U.S. retail shares returned to positive territory after spending last week with losses.
The S&P 500 Retailing Industry Group was up 0.5 percent to 879.74, well above the gains registered by the Dow Jones Industrial Average and S&P 500, which advanced less than 0.1 percent to 16,781.01 and 1,937.78, respectively.
The increasing violence in Iraq and possible implications for world oil markets limited investor bullishness, despite small declines in prices following a spike at the end of last week.
“We do not consider this a high threat at present, but the militants could seize control of pipelines or other infrastructure in the oil supply chain,” wrote energy analysts at IHS Global Insight. “We do not consider this a high threat at present, but such infrastructure, as well as producing assets, will be a tempting target if the [Islamic State of Iraq and Syria] offensive moves into higher gear.”
Several specialty store issues logged gains beyond those of the retail sector at large as Jefferies analyst Randal Konik identified stores in the sector that, based on financial metrics and qualitative attributes, were deemed most attractive for takeover efforts by private equity investors.
Among the firms seen as most attractive, Abercrombie & Fitch Co. shares were up 1 percent to $42.14, Guess Inc. rose 3 percent to $26.83, and American Eagle Outfitters Inc. added 2.9 percent to $11.64. Chico’s FAS Inc. and Ann Inc. both advanced 1.4 percent to $16.87 and $40.94, respectively.
Among all the U.S.-based equities tracked by WWD, Inter Parfums rose the most, up 6.8 percent to $29.64, followed by Lands’ End Inc.’s 4.6 percent climb to $31.90.
The largest declines came from Cache Inc., down 4.3 percent to $1.57, and Michael Kors Holdings Ltd., off 3.8 percent to $90.29.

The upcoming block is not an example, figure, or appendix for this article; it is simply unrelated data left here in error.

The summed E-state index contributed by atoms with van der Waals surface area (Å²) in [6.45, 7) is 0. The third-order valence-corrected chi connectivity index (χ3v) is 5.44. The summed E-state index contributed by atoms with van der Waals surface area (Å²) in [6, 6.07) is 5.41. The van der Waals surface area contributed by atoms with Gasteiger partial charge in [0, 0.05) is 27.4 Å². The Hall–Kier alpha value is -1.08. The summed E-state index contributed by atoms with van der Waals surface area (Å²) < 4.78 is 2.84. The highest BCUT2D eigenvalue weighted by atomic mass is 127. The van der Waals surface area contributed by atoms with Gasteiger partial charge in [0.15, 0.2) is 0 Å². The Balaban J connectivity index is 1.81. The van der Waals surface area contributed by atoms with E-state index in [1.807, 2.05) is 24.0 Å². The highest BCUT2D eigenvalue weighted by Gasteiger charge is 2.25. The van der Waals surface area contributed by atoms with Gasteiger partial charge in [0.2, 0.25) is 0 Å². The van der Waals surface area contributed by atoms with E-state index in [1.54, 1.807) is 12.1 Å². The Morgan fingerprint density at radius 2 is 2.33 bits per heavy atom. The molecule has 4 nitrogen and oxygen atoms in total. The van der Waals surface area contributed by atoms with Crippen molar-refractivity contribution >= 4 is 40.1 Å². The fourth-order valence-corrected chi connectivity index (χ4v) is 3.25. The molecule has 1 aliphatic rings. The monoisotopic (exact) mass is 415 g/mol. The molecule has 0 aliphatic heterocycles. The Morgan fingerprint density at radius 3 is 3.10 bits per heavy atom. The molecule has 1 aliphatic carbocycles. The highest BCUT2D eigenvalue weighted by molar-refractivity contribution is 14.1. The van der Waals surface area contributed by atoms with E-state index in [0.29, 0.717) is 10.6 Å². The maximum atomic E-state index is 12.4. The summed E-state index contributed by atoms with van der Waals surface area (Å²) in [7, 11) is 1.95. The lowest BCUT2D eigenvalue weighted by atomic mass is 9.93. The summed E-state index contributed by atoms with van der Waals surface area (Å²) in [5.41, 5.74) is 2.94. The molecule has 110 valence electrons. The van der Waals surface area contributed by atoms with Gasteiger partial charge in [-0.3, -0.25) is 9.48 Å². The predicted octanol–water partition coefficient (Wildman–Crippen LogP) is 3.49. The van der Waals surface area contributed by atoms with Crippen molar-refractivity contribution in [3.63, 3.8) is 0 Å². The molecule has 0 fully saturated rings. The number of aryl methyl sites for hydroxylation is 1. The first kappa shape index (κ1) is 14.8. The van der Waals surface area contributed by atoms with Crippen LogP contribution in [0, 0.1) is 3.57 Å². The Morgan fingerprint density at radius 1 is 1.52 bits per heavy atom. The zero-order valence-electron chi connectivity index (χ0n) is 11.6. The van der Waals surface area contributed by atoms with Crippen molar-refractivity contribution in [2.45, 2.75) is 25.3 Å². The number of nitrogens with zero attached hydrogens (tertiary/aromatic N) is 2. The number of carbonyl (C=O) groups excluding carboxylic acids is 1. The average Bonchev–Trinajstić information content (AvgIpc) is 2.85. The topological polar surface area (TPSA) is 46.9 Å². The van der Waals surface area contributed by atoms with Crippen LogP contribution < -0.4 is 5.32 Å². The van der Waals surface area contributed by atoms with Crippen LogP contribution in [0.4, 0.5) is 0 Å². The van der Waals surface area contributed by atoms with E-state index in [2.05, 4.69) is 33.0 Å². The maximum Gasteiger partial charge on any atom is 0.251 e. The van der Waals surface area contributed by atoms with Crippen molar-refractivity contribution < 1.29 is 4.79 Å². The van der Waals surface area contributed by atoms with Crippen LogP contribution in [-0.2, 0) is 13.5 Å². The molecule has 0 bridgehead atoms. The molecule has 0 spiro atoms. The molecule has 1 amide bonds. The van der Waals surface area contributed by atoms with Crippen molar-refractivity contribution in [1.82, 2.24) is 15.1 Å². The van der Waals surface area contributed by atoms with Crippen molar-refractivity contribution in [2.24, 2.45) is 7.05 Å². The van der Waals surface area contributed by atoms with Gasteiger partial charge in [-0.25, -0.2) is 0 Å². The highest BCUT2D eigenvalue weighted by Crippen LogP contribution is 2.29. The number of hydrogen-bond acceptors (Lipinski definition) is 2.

Earlier in the day, Europe’s major indices lost ground, with the FTSE MIB leading the way. The Milan-based exchange declined 0.9 percent to 21,976.26 points.
Next came Paris’ CAC 40, down 0.7 percent to 4,510.05. Meanwhile, London’s FTSE 100 and Frankfurt’s DAX each retreated 0.3 percent, to 6,754.64 and 9,883.98, respectively.
Among the biggest gainers was Debenhams, up 2.5 percent to 73 pence. Next and Mulberry Group advanced 1.1 percent each to 63.20 pounds and 7.16 pounds, respectively.
Stocks in the red included Ted Baker, down 3.1 percent to 18.12 pounds; Aeffe, which declined 2.3 percent to 1.26 euros, and Safilo Group, which dipped 1.7 percent to 15.40 euros.
Mysale Group, which operates flash sale sites in Australia, New Zealand, Southeast Asia and the U.S., ended at 2.10 pounds during its first day of trading on London’s AIM market. Some attributed its weakness to confusion about whether the initial pricing, at 2.26 pounds, was denominated in pence or pounds.
The pound traded for $1.55 against the U.S. dollar while the euro was priced at $1.32. The pound hit a five-year high against the dollar after Bank of England governor Mark Carney signaled the Britain might tighten monetary policy.
“It could happen sooner than markets currently expect,” he said in remarks last week.